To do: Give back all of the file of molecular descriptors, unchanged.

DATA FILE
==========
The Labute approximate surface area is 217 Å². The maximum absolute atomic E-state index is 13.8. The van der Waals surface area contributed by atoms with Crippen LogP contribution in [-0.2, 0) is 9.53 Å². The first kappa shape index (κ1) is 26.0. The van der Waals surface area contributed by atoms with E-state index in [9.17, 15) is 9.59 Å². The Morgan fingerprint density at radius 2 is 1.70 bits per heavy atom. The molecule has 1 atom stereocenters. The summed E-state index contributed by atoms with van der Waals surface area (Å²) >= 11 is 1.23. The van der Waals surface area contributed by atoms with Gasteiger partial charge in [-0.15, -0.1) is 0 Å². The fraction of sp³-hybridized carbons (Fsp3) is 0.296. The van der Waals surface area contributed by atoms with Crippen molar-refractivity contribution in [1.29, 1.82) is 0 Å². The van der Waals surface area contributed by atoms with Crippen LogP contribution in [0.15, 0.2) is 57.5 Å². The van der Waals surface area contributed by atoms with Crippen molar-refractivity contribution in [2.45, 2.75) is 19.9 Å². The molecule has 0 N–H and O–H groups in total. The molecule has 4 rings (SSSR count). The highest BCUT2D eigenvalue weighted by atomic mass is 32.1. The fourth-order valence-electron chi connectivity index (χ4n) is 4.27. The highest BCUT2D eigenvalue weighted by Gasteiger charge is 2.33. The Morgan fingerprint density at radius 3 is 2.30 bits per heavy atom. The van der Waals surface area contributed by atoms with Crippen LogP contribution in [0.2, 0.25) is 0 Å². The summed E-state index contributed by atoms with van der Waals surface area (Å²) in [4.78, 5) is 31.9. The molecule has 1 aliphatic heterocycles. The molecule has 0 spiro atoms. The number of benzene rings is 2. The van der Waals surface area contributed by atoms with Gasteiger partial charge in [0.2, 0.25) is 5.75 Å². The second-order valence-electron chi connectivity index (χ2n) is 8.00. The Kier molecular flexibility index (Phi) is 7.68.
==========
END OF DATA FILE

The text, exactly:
The Labute approximate surface area is 217 Å². The maximum absolute atomic E-state index is 13.8. The van der Waals surface area contributed by atoms with Crippen LogP contribution in [-0.2, 0) is 9.53 Å². The first kappa shape index (κ1) is 26.0. The van der Waals surface area contributed by atoms with E-state index in [9.17, 15) is 9.59 Å². The Morgan fingerprint density at radius 2 is 1.70 bits per heavy atom. The molecule has 1 atom stereocenters. The summed E-state index contributed by atoms with van der Waals surface area (Å²) >= 11 is 1.23. The van der Waals surface area contributed by atoms with Gasteiger partial charge in [-0.15, -0.1) is 0 Å². The fraction of sp³-hybridized carbons (Fsp3) is 0.296. The van der Waals surface area contributed by atoms with Crippen molar-refractivity contribution in [1.29, 1.82) is 0 Å². The van der Waals surface area contributed by atoms with Crippen LogP contribution in [0.15, 0.2) is 57.5 Å². The van der Waals surface area contributed by atoms with Crippen molar-refractivity contribution in [2.45, 2.75) is 19.9 Å². The molecule has 0 N–H and O–H groups in total. The molecule has 4 rings (SSSR count). The highest BCUT2D eigenvalue weighted by atomic mass is 32.1. The fourth-order valence-electron chi connectivity index (χ4n) is 4.27. The highest BCUT2D eigenvalue weighted by Gasteiger charge is 2.33. The Morgan fingerprint density at radius 3 is 2.30 bits per heavy atom. The van der Waals surface area contributed by atoms with Crippen LogP contribution in [0.2, 0.25) is 0 Å². The summed E-state index contributed by atoms with van der Waals surface area (Å²) in [4.78, 5) is 31.9. The molecule has 1 aliphatic heterocycles. The molecule has 0 spiro atoms. The number of benzene rings is 2. The van der Waals surface area contributed by atoms with Gasteiger partial charge in [0.2, 0.25) is 5.75 Å². The second-order valence-electron chi connectivity index (χ2n) is 8.00. The Kier molecular flexibility index (Phi) is 7.68.